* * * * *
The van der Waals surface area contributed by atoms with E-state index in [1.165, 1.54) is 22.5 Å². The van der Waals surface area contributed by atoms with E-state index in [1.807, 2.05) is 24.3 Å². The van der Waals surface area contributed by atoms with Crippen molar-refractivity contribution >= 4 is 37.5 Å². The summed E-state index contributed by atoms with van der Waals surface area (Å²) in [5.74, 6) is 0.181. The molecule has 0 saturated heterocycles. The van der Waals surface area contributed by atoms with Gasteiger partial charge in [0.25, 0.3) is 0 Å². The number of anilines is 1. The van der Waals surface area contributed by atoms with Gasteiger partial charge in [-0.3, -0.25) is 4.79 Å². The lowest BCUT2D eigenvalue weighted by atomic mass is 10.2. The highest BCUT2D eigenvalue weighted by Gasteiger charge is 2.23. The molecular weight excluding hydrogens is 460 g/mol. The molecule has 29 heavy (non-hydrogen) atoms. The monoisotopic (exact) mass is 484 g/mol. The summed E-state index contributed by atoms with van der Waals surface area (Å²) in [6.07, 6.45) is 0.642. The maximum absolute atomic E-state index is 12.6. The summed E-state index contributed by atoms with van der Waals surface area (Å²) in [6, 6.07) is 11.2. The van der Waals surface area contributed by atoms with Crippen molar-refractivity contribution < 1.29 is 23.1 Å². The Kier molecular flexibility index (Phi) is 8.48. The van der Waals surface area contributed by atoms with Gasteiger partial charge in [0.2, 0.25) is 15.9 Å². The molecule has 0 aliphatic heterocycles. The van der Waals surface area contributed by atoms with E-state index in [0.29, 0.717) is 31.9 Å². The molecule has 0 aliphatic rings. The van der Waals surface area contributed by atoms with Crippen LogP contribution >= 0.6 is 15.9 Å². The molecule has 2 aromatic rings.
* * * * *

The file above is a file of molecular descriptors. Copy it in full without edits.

The van der Waals surface area contributed by atoms with E-state index in [1.165, 1.54) is 22.5 Å². The van der Waals surface area contributed by atoms with E-state index in [1.807, 2.05) is 24.3 Å². The van der Waals surface area contributed by atoms with Crippen molar-refractivity contribution >= 4 is 37.5 Å². The summed E-state index contributed by atoms with van der Waals surface area (Å²) in [5.74, 6) is 0.181. The molecule has 0 saturated heterocycles. The van der Waals surface area contributed by atoms with Gasteiger partial charge in [0.25, 0.3) is 0 Å². The number of anilines is 1. The van der Waals surface area contributed by atoms with Gasteiger partial charge in [-0.3, -0.25) is 4.79 Å². The lowest BCUT2D eigenvalue weighted by atomic mass is 10.2. The highest BCUT2D eigenvalue weighted by Gasteiger charge is 2.23. The molecular weight excluding hydrogens is 460 g/mol. The molecule has 29 heavy (non-hydrogen) atoms. The monoisotopic (exact) mass is 484 g/mol. The summed E-state index contributed by atoms with van der Waals surface area (Å²) in [6.07, 6.45) is 0.642. The maximum absolute atomic E-state index is 12.6. The summed E-state index contributed by atoms with van der Waals surface area (Å²) in [6, 6.07) is 11.2. The van der Waals surface area contributed by atoms with Crippen molar-refractivity contribution < 1.29 is 23.1 Å². The Kier molecular flexibility index (Phi) is 8.48. The van der Waals surface area contributed by atoms with Gasteiger partial charge in [0.2, 0.25) is 15.9 Å². The molecule has 0 aliphatic heterocycles. The van der Waals surface area contributed by atoms with E-state index in [0.29, 0.717) is 31.9 Å². The molecule has 0 aliphatic rings. The van der Waals surface area contributed by atoms with Crippen LogP contribution >= 0.6 is 15.9 Å². The molecule has 2 aromatic rings.